Dotted around the Civil War battle sites and tucked into pockets of the Appalachian Mountains in Virginia are gardens galore. A trip to Thomas Jefferson’s Monticello plantation, with its meticulous, impressive flower and vegetable gardens, illustrates the growing potential that continues to exist in this Commonwealth. Virginia even hosts “historic garden week” in April by highlighting some of its best gardens statewide and encouraging residents to grow their own.
Often sold as seeds, cardinal flowers are perennial native wildflowers that grow up to 6 feet tall and bloom all summer. Three lower spreading petals and two upper petals, united by a tube, form each red flower. Because of its longer tube shape that holds nectar deep inside blooms, the plant relies on hummingbirds for pollination and butterflies also flock to it, making it a popular flower garden addition. Cardinal flowers are not particular about light requirements or soil density, but grow them in soil that remains moist or wet.
Because Virginia is located in USDA hardiness zones five through eight, many hydrangea varieties grow well there. Plant these bushes in areas that receive morning sun and partial afternoon shade. Ensure that the soil drains well and stays moist, but not soggy. Protect less hardy varieties, like mopheads, during the winter with leaves and burlap to prevent buds at the tips of the stalks from freezing to death. Check out newer varieties that bloom all through the growing season and have vivid colors.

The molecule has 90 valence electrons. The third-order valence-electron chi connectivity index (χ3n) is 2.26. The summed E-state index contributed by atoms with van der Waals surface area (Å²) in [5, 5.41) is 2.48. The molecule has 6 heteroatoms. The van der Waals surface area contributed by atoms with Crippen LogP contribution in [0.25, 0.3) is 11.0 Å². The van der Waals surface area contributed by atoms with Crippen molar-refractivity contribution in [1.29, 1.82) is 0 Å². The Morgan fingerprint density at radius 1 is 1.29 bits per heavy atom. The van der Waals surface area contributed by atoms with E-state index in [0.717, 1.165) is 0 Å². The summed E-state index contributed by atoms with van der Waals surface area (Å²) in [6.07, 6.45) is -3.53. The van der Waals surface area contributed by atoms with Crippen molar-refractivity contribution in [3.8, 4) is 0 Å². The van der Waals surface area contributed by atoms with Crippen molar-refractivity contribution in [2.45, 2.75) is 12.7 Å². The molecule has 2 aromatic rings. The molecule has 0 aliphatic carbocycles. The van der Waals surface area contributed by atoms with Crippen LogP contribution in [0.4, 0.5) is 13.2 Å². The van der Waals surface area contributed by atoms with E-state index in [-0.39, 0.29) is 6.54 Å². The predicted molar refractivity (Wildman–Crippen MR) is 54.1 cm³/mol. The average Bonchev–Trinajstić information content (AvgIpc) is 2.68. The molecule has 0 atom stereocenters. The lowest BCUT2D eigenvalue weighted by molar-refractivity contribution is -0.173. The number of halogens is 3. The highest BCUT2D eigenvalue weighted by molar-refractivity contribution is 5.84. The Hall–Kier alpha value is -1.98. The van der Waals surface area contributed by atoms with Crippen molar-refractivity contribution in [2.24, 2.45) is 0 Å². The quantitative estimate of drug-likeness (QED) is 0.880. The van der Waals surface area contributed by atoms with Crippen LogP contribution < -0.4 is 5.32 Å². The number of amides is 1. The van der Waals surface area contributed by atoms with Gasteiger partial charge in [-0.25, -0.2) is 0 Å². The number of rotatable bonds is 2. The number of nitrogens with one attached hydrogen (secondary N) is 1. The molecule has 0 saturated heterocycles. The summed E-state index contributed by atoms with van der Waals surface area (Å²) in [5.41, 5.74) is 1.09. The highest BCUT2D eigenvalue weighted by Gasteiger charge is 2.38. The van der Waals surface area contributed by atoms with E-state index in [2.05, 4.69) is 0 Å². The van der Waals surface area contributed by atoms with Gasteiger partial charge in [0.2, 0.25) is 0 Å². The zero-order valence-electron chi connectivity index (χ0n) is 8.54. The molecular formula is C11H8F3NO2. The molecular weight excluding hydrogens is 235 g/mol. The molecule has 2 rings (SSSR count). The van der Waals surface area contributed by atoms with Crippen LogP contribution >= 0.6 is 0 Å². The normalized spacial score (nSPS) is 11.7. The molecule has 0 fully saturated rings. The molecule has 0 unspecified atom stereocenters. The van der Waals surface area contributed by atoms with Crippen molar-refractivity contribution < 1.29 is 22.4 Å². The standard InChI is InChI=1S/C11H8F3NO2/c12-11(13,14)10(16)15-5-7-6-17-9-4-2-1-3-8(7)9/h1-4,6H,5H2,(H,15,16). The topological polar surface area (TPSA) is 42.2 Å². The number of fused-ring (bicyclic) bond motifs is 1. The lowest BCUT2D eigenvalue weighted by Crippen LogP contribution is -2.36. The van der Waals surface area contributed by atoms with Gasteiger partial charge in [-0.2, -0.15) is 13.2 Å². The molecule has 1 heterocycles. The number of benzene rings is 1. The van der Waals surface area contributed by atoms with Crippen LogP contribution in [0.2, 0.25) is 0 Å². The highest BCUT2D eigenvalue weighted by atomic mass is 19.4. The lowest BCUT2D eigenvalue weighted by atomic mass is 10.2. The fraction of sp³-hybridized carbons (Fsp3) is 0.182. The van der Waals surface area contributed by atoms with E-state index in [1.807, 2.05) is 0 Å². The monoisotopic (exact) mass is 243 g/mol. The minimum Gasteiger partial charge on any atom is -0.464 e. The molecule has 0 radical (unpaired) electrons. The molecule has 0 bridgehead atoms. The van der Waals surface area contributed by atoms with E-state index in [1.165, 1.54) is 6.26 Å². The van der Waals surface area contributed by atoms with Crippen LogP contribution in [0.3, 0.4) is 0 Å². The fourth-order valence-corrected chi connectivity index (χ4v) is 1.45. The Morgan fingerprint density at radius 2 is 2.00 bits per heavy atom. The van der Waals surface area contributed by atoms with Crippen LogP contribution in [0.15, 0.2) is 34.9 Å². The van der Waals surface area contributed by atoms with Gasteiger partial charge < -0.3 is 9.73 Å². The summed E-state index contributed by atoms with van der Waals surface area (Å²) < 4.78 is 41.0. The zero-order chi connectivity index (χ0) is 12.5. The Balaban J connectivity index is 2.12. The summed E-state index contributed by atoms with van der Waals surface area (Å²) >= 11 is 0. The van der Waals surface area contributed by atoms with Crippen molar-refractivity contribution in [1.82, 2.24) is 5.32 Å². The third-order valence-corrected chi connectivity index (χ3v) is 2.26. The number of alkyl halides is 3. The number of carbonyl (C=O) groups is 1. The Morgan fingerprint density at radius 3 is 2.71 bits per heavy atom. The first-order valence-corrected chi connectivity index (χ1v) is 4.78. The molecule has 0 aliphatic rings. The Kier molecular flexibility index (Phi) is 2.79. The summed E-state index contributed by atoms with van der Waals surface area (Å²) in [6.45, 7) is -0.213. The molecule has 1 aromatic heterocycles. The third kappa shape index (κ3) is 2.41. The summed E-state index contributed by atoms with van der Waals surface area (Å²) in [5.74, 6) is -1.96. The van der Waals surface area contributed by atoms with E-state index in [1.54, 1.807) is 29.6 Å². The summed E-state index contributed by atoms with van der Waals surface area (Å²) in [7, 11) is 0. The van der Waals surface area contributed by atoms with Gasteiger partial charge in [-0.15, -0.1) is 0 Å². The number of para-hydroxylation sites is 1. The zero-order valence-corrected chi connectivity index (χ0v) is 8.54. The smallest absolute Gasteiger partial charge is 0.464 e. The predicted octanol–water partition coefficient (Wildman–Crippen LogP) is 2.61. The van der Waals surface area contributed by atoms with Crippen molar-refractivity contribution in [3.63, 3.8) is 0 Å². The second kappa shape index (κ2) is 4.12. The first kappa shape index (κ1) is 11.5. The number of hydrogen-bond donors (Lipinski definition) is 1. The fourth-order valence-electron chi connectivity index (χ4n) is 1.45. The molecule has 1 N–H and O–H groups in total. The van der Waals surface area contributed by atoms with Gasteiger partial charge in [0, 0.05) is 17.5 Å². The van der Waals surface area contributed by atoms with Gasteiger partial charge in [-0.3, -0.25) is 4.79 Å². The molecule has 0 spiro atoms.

These European natives, also called cornflowers, feature striking blue, round, fluffy flowers that reach no more than 2 feet tall. They are annuals, dying back if they are exposed to frost, but they grow quickly and bloom prolifically. Grow this wildflower in full sun or light shade, and in well-drained soil that stays slightly moist.
Monticello sells these heirloom seeds, which Thomas Jefferson is thought to have grown on his plantation. Grow them as you would any other tomato by planting seedlings in an area that receives full sun and in well-drained soil. Water them consistently as they continue to grow, and give them more water as they flower and produce fruit. Ensure they have plenty of support, because the pinkish-red fruit can weigh more than 1 lb. at maturity.
Like tomatoes, eggplant is another warm season vegetable commonly grown in Virginia, but they are more susceptible to cold weather. Plant them as seedlings after all danger of frost has passed in an area that has well-drained soil and full sun. Space them at least 18 inches apart to give them enough room to grow, or closer for varieties that bear smaller fruit. Water them occasionally; they tolerate short dry periods.